Modi Passes First Test as BJP Candidate Elected Speaker

Indian Prime Minister Narendra Modi passed the first big political test of his third term on Wednesday as a ruling party candidate was elected speaker of the lower house of parliament
FILE PHOTO: India's Prime Minister Narendra Modi speaks to the media ahead of the opening of the first session of parliament post-election in New Delhi, India, June 24, 2024.
FILE PHOTO: India's Prime Minister Narendra Modi speaks to the media ahead of the opening of the first session of parliament post-election in New Delhi, India, June 24, 2024. REUTERS/Stringer/File Photo

MUMBAI (Reuters) - Indian Prime Minister Narendra Modi passed the first big political test of his third term on Wednesday as a ruling party candidate was elected speaker of the lower house of parliament, defeating an opposition lawmaker by a voice vote.

Om Birla, from Modi's Bharatiya Janata Party (BJP) who was speaker in the last term of the house, was elected again, beating K Suresh, an eight-time MP from the opposition Congress party.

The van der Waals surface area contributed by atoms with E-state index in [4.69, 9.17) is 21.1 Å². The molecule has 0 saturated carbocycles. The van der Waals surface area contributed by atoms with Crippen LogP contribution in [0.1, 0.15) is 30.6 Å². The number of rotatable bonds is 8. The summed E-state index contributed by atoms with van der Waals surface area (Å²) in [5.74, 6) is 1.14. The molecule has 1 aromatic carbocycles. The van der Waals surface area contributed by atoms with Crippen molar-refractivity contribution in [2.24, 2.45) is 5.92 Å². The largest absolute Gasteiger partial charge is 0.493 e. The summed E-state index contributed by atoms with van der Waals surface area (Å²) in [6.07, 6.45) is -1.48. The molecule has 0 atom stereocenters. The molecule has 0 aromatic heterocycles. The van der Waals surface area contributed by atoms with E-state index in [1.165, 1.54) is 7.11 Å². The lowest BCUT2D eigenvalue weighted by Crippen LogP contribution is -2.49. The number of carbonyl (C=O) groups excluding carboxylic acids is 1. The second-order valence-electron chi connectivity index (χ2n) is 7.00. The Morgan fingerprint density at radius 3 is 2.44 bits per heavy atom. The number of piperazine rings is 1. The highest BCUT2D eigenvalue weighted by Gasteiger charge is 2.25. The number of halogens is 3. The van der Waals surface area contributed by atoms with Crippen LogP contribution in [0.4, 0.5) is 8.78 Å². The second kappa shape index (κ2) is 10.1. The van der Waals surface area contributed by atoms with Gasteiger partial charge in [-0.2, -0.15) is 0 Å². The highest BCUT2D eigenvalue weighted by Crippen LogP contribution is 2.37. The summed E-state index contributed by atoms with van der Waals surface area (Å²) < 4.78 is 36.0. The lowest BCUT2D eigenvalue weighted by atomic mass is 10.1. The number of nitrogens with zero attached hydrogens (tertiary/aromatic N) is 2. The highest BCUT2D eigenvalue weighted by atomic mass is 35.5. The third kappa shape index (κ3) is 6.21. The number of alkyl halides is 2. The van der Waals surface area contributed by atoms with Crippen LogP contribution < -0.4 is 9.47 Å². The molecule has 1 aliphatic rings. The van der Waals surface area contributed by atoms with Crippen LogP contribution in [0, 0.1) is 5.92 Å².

Congress leader Rahul Gandhi, who was declared the leader of the opposition late on Tuesday by his party, accompanied Modi as they congratulated Birla on his election, a rare show of harmony between the two bitter rivals.

This is the first time that Gandhi, 54, the scion of the Nehru-Gandhi family, will assume a constitutional role in the parliament, a role that gives him the status of a cabinet minister.

"It is very important that the voice of the opposition is allowed to be represented in this house," Gandhi said in his speech while congratulating Birla.

The speaker of the Lok Sabha, as the lower house is known, is usually a lawmaker from the biggest party and is usually elected unopposed, through a consensus between parties.

The BJP-led National Democratic Alliance has 293 lawmakers in the lower house, 21 more than the required majority of 272.

Modi, who was sworn in as prime minister for a record-equalling third time on June 9, will need the support of regional parties to run his government in his third term, after his party lost its outright majority in parliament.

The speaker, who conducts business in the decision-making lower house and presides over it, is critical to the passage of laws.

(Reporting by Shilpa Jamkhandikar; Editing by Raju Gopalakrishnan)

The NRI Nation
www.mynrination.com